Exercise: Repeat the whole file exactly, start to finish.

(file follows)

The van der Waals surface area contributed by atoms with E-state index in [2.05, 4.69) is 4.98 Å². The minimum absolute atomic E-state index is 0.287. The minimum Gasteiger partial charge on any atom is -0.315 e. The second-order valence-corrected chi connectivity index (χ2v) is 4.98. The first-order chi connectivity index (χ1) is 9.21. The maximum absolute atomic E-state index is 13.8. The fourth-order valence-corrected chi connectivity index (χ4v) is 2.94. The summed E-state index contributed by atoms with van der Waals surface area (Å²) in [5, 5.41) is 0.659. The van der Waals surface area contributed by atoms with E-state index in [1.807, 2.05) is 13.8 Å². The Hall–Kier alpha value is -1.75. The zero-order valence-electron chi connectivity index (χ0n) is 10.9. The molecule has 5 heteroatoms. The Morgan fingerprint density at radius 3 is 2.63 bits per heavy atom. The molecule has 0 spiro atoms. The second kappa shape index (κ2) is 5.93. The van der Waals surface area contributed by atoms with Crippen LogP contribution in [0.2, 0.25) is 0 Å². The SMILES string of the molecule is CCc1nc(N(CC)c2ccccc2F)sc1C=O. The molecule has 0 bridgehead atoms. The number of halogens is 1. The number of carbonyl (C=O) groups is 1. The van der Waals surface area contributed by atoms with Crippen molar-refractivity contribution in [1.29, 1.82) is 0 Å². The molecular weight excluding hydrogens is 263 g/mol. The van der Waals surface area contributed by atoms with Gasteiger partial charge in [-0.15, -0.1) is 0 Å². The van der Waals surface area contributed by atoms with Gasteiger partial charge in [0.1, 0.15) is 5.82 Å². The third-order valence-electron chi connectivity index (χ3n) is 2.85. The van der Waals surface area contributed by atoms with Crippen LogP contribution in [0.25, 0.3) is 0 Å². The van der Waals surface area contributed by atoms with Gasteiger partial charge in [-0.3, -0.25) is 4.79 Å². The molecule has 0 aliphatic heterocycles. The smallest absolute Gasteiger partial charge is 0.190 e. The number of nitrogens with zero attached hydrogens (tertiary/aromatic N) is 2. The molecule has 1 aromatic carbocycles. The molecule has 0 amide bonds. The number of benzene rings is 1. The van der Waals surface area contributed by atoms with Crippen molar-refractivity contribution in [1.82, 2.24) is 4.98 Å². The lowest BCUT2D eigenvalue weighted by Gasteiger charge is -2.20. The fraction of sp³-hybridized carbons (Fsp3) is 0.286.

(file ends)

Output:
The van der Waals surface area contributed by atoms with E-state index in [2.05, 4.69) is 4.98 Å². The minimum absolute atomic E-state index is 0.287. The minimum Gasteiger partial charge on any atom is -0.315 e. The second-order valence-corrected chi connectivity index (χ2v) is 4.98. The first-order chi connectivity index (χ1) is 9.21. The maximum absolute atomic E-state index is 13.8. The fourth-order valence-corrected chi connectivity index (χ4v) is 2.94. The summed E-state index contributed by atoms with van der Waals surface area (Å²) in [5, 5.41) is 0.659. The van der Waals surface area contributed by atoms with E-state index in [1.807, 2.05) is 13.8 Å². The Hall–Kier alpha value is -1.75. The zero-order valence-electron chi connectivity index (χ0n) is 10.9. The molecule has 5 heteroatoms. The Morgan fingerprint density at radius 3 is 2.63 bits per heavy atom. The molecule has 0 spiro atoms. The second kappa shape index (κ2) is 5.93. The van der Waals surface area contributed by atoms with Crippen LogP contribution in [0.2, 0.25) is 0 Å². The SMILES string of the molecule is CCc1nc(N(CC)c2ccccc2F)sc1C=O. The molecule has 0 bridgehead atoms. The number of halogens is 1. The number of carbonyl (C=O) groups is 1. The van der Waals surface area contributed by atoms with Crippen molar-refractivity contribution in [1.29, 1.82) is 0 Å². The molecular weight excluding hydrogens is 263 g/mol. The van der Waals surface area contributed by atoms with Gasteiger partial charge in [-0.15, -0.1) is 0 Å². The van der Waals surface area contributed by atoms with Gasteiger partial charge in [0.1, 0.15) is 5.82 Å². The third-order valence-electron chi connectivity index (χ3n) is 2.85. The van der Waals surface area contributed by atoms with Crippen LogP contribution in [0.25, 0.3) is 0 Å². The van der Waals surface area contributed by atoms with Gasteiger partial charge in [-0.3, -0.25) is 4.79 Å². The molecule has 0 aliphatic heterocycles. The smallest absolute Gasteiger partial charge is 0.190 e. The number of nitrogens with zero attached hydrogens (tertiary/aromatic N) is 2. The molecule has 1 aromatic carbocycles. The molecule has 0 amide bonds. The number of benzene rings is 1. The van der Waals surface area contributed by atoms with Crippen molar-refractivity contribution in [1.82, 2.24) is 4.98 Å². The lowest BCUT2D eigenvalue weighted by Gasteiger charge is -2.20. The fraction of sp³-hybridized carbons (Fsp3) is 0.286.